Whole House advanced air filtration system

Anyone have any tips on how to inspect (or disclaim) an advanced whole house air filtration system? Just booked an inspection and the agent sent me this response in an email: “The property has an advanced air filtration system up in the attic that overrides the traditional filters most homes have.” Just trying to figure out what I’m getting myself into. Thanks for your help.

What does that mean, “overrides” the traditional filters. Traditional filters exist to protect the air handler mechanics. Nothing else. Air handlers do not provide enough air exchanges to significantly improve indoor air quality. Sounds to me like the word he wanted was “enhance.” Assuming of course that the unit moves enough air to do a good job.

I would disclaim the entire unit. There is no way for you to actually measure if the unit is doing what it purports to do and it is beyond the standards anyway.

Most people who need controlled air quality for health reasons use a HEPA filtration system in one room only, where they seclude themselves for that time necessary for their health. I would personally be very wary of any unit that claims to filter the entire house.


In addition, be aware that sellers and agents may describe all kinds of upgrades or claim to have widgets or gizmos, so wait until you see it before worrying too much.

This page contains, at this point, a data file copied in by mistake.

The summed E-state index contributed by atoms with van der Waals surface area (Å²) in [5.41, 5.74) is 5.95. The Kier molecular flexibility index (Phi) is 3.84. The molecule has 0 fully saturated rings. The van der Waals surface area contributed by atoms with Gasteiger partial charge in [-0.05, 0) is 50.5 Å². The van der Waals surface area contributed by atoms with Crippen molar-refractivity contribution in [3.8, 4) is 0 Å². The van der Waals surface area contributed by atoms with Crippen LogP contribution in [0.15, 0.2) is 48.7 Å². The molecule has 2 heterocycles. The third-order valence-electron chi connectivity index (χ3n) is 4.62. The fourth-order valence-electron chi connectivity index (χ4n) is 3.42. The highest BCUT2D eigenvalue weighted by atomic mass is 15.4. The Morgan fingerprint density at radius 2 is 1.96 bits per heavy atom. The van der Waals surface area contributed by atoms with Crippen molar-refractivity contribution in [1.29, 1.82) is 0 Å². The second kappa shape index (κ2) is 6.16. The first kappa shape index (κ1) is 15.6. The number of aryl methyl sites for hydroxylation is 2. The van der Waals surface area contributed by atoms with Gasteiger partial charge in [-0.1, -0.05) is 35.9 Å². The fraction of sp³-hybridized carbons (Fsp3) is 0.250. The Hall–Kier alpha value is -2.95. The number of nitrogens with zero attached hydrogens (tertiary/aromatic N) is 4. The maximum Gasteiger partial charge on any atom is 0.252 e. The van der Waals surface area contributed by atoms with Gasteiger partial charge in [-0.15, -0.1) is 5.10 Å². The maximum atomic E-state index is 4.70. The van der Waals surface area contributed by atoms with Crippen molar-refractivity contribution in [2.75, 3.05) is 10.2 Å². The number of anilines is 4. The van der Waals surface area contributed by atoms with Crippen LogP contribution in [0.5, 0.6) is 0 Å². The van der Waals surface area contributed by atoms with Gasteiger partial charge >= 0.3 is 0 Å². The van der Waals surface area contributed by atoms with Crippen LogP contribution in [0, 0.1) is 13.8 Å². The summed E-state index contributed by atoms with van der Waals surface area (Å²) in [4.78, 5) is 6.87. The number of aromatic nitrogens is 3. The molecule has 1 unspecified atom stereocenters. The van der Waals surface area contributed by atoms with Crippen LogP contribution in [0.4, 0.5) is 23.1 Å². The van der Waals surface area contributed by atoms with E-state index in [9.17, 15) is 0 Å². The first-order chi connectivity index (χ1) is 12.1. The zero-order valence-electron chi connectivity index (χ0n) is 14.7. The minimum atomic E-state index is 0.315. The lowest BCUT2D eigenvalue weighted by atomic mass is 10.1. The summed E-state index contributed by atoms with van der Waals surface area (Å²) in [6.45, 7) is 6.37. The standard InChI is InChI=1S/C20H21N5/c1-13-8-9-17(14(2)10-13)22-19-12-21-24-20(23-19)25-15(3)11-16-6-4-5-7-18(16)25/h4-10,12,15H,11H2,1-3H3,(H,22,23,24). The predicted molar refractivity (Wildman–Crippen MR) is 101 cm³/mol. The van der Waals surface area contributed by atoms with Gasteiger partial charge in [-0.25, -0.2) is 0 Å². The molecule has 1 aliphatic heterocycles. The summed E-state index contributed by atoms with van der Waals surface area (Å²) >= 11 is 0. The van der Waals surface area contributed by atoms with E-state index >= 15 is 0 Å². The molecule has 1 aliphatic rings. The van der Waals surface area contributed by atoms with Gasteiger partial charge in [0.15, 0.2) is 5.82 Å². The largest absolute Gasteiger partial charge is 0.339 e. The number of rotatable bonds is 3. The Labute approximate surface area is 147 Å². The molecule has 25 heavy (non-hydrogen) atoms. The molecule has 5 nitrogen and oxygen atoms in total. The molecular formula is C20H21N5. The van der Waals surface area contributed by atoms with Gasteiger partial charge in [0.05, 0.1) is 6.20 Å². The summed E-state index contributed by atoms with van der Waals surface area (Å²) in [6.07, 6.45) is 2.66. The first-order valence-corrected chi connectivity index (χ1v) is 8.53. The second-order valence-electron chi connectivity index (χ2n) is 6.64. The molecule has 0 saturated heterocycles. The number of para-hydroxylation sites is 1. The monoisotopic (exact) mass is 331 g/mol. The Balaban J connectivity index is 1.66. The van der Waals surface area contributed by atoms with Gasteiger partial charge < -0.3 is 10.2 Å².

I agree with Bob on this “advanced air filtration system”.


Take photos and record name and model number. Do some research when you get home and be prepared to inspect one the next time.


I think this is the right course of action. The realtor did you a solid by letting you know that it exists and now you can do her a solid and let her know you will not evaluate the system beyond your SOP.

If this is an important item for your buyer, you can still be the good guy and let them know a specialist should evaluate it in their best interest.


Those systems come and go as a fad. They were all the rave about 15 years ago, not so much any more but I still see them occasionally on newer homes. They are basically a whole house exhaust fan. They are connected to the return air duct system and cycle on and off based on some formula so that it regularly circulated the air throughout the house from every room. It’s like leaving your furnace fan on “on” almost all the time just to circulate air. Except it has some kind of unit that cleans the air more than just a furnace filter and mixes in outside air so it’s not just circulating the old stale air in the house. One of the benefits touted was that it operated on a regular basis, versus just operating when the furnace or AC was on, which in many locations of the country might only be on 50% of the time. And that it cleans and refreshes the air in the house rather than circulating the old stale stinky air currently in the house if you just have the furnace fan on. I know people with allergies and other breathing issues often have them installed, so it might be a specific selling point of a house if the buyer has those issues and wants a unit to help clean the air.

I don’t think there is a way for us Home Inspectors to test them or verify they are operating, so I agree with others to recommend that an HVAC specialist verify that it properly operating.

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Thank you all for your help. It is greatly appreciated.